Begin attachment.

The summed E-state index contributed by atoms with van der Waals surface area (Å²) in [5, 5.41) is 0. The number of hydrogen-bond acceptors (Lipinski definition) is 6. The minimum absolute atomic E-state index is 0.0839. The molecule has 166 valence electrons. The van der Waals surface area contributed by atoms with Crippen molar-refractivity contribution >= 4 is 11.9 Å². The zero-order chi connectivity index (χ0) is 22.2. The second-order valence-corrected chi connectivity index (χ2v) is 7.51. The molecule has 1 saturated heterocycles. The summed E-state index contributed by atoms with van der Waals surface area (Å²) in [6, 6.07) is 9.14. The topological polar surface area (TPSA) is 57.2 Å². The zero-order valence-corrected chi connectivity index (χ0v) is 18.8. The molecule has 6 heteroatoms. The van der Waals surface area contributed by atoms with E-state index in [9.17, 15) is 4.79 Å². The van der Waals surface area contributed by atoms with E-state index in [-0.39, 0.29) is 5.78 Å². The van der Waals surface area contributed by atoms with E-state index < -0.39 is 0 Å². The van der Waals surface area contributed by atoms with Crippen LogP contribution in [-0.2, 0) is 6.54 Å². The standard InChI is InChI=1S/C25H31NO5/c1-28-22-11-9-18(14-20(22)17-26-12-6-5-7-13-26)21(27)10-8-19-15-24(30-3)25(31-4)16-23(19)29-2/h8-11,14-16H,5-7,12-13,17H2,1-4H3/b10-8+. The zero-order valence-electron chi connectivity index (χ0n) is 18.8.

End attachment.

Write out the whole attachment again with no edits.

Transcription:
The summed E-state index contributed by atoms with van der Waals surface area (Å²) in [5, 5.41) is 0. The number of hydrogen-bond acceptors (Lipinski definition) is 6. The minimum absolute atomic E-state index is 0.0839. The molecule has 166 valence electrons. The van der Waals surface area contributed by atoms with Crippen molar-refractivity contribution >= 4 is 11.9 Å². The zero-order chi connectivity index (χ0) is 22.2. The second-order valence-corrected chi connectivity index (χ2v) is 7.51. The molecule has 1 saturated heterocycles. The summed E-state index contributed by atoms with van der Waals surface area (Å²) in [6, 6.07) is 9.14. The topological polar surface area (TPSA) is 57.2 Å². The zero-order valence-corrected chi connectivity index (χ0v) is 18.8. The molecule has 6 heteroatoms. The van der Waals surface area contributed by atoms with E-state index in [9.17, 15) is 4.79 Å². The van der Waals surface area contributed by atoms with E-state index in [-0.39, 0.29) is 5.78 Å². The van der Waals surface area contributed by atoms with E-state index < -0.39 is 0 Å². The van der Waals surface area contributed by atoms with Crippen LogP contribution in [-0.2, 0) is 6.54 Å². The standard InChI is InChI=1S/C25H31NO5/c1-28-22-11-9-18(14-20(22)17-26-12-6-5-7-13-26)21(27)10-8-19-15-24(30-3)25(31-4)16-23(19)29-2/h8-11,14-16H,5-7,12-13,17H2,1-4H3/b10-8+. The zero-order valence-electron chi connectivity index (χ0n) is 18.8.